History Schmistory: October 17. Flow this way!

1814: The London Beer  Flood occurs in, you guessed it, London, killing nine and inebriating several others.

History Schmistory: October 3. “Eat… these broken wings…”

1964: The first plate of Buffalo Wings is served up at the Anchor Bar in Buffalo, New York, a city once brimming with swarms of flying buffalo. Now, sadly there are only a few left :(

 

 

 

 

 

 

 

 

 

 

 

 

 

Art by Alexis Trice

History Schmistory: February 23. The world looks mighty good to me.

1896: The Tootsie Roll is invented, and gives rise to an unusual morphological phenomenon…

Culture Buzz: The baguettes come out at midnight…

If you have ever been to France you know that the French love their baguettes. You see them everywhere. If you spent a day counting all the baguettes you see in France you would be left with some unfathomable number. The French will eat just about everything on a baguette, but many believe the best thing to have on a baguette is, more baguette. They also tend to be very serious about their baguettes, by law you can only make them a certain way. That’s soooo French! The rural French have been known to travel for miles into town for a fresh baguette, while on the busy streets baguettes are more abundant than Starbucks coffee. Sit at a corner cafe, hopefully not a Starbucks, and you’re likely to see more baguettes passing by than people! The baguettes just might be plotting some sort of hostile takeover. (They do happen to make a surprisingly reliable weapon when backed into a corner…)

Anyhoo, since bakers are only human, they can’t stay up all hours to fulfill every fresh baguette emergency. So, it’s about time somebody came up with a way to get your baguette fix at any hour of the night. Enter Jean-Louis Hecht, baker extraordinaire, who built a special vending machine/oven that warms up and serves you a baguette on the spot. Brilliant!


Now the hungry masses can be served at Jean-Louis’ bakery through the night while, presumably, he relaxes at home with a baguette :)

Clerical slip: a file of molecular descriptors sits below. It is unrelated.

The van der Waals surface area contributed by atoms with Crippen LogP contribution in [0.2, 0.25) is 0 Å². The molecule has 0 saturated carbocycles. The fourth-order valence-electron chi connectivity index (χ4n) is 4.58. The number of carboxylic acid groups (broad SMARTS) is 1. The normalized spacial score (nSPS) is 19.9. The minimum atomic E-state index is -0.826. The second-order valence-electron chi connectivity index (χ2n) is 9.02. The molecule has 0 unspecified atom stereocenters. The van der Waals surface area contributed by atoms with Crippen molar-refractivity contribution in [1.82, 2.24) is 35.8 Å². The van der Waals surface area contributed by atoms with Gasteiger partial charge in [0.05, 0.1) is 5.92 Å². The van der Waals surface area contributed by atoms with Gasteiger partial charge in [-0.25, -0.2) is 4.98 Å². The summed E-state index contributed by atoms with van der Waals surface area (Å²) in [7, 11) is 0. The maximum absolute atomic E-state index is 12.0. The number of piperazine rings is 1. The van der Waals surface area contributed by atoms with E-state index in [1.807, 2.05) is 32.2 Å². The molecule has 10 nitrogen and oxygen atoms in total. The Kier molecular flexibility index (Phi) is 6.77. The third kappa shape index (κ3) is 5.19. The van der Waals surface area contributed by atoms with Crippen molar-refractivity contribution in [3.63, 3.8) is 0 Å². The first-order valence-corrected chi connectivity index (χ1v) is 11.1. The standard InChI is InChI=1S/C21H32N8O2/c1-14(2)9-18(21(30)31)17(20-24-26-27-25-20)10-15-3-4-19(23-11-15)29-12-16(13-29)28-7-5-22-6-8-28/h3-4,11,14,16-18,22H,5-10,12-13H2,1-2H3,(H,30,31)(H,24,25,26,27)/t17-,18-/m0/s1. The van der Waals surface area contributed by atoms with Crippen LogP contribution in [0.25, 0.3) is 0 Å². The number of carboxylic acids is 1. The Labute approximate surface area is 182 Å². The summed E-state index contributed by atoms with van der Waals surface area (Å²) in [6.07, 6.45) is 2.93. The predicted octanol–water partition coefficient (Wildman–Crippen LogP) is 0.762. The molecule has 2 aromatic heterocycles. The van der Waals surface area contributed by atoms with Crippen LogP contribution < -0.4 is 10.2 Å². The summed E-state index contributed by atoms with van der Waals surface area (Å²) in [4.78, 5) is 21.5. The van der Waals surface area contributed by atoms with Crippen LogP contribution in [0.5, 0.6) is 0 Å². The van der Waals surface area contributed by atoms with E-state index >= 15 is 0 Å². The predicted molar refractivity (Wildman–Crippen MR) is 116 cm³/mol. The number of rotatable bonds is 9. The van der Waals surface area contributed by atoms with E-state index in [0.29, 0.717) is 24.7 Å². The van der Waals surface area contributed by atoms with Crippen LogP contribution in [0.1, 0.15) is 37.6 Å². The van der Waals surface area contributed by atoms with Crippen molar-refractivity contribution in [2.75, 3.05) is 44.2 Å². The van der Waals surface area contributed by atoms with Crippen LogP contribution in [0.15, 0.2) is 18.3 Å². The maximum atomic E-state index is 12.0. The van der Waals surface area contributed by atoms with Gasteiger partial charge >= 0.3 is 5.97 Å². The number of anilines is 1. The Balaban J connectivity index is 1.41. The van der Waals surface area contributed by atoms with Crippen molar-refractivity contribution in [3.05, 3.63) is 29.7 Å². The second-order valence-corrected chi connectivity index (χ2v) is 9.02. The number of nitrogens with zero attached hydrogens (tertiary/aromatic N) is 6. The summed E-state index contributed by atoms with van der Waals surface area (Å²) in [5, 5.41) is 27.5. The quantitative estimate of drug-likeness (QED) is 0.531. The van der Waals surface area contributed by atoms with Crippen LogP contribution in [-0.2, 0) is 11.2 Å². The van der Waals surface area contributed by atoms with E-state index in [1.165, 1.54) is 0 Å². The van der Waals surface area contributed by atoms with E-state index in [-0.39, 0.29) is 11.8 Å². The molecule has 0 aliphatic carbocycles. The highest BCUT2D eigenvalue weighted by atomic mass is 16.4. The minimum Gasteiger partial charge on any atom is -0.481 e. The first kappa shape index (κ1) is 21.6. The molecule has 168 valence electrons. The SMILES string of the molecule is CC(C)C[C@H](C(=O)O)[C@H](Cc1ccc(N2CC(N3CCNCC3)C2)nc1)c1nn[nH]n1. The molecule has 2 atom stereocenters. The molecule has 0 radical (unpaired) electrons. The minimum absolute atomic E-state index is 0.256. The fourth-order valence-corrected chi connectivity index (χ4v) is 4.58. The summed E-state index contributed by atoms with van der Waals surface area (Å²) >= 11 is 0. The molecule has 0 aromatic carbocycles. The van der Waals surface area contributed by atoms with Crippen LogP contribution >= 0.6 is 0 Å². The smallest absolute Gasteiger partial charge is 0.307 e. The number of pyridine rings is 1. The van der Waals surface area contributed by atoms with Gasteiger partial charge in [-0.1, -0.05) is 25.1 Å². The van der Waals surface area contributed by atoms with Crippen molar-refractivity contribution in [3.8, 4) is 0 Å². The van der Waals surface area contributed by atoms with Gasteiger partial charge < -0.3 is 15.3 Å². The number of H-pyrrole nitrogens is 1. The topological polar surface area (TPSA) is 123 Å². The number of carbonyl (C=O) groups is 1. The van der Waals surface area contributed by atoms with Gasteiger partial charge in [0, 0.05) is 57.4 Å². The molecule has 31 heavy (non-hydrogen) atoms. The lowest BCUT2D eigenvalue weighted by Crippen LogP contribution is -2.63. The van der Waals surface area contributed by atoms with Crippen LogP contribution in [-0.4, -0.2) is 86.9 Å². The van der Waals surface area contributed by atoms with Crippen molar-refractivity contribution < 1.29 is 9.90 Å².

Are You For Real?

 

 

 

 

 

 

 

 

 

 

The Modern Toilet in Taiwan, is a toilet themed restaurant that makes you wonder… …What do you think the restrooms look like?

History Schmistory, July 7: J’aime le chocolat!

1550 - Chocolate was introduced. In my opinion, this should be an international holiday. Seriously though, who isn’t loco for some cocoa?

People just can't keep their hands off it!

History Schmistory, June 4: Insert cheesy joke

1070 - Roquefort cheese was created in a cave near Roquefort, France! Insert your own cheesy joke here : )

Pee-Yew!

Sacre Bleu! France goes all foodie tomorrow!

France hosts its first national food festival tomorrow

photo: guardian, UK

. Weird. I never really associated France with food…

Royal Wedding Pizza

Now THIS gets you in the mood for a wedding! What’s your favorite topping?

Where Did Pizza Come From?

Who doesn’t love pizza? The combination of cheese, bread, sauce and toppings is magnifico! You can eat it with pepperoni, vegetables or with little fishies on them! But that’s just getting weird…
However, that’s not how pizza was originally eaten. It all started with the early Greeks who made flat breads and spread them with oil, herbs and spices. These early pizzas reached Rome, Egypt and Babylon. Eventually flat bread found its way to Italy where it was sold in markets during the 18th century. They were served plain since they were cheap, and sold to the poor throughout Naples. In 1830 the “first true pizzeria”, Antica Pizzeria Port’ Alba, opened in Naples and still exists today!

Queen Margherita

But here comes the good part. In 1889, baker Raffaele Esposito of Napoli (Naples) baked a pizza for Queen Marghertia and her husband Umberto I. The pizza resembled the Italian flagwith red tomato, mozzarella cheese and fresh green basil. The Queen automatically fell in love with the meal, despite it being peasant food. Pizza spread throughout Italy and several variations were made in different parts of the country. But it didn’t stop at Italy. The invention spread throughout France, England, Spain and eventually to America.

Pizza made its way to America with the Italian immigrants. However, it wasn’t popular in America until American soldiers had a taste of it in Italy. When the soldiers returned home after World War II they craved the delectable meal and made the pizza industry boom. It was in the US that ground beef, bacon sausage, peppers and the like were added on pizza.

Margherita Pizza

There is now a World Pizza Day in its home, Naples. There are guidelines for this festival but they are laid down by the city’s Real Neapolitan Pizza Association(Yes, it even has its own association!) In addition, Esposito’s Brandi Pizzeria is still run by his descendants. Talk about a successful family business! Now that you are hungry and craving pizza…next time you’re in Italy remember to stop by Naples and pay homage to the creator of the world famous meal!

Sources:

http://www.pizzanapoletana.org/index_eng.php

http://www.inmamaskitchen.com/FOOD_IS_ART/pizzahistory.html

http://www.osiaglnw.org/the%20history%20of%20pizza.pdf

http://www.britannica.com/EBchecked/topic/462475/pizza

http://www.italymag.co.uk/italy/campania/italy-unveils-world-pizza-day

http://www.lifeinitaly.com/food/pizza-history.asp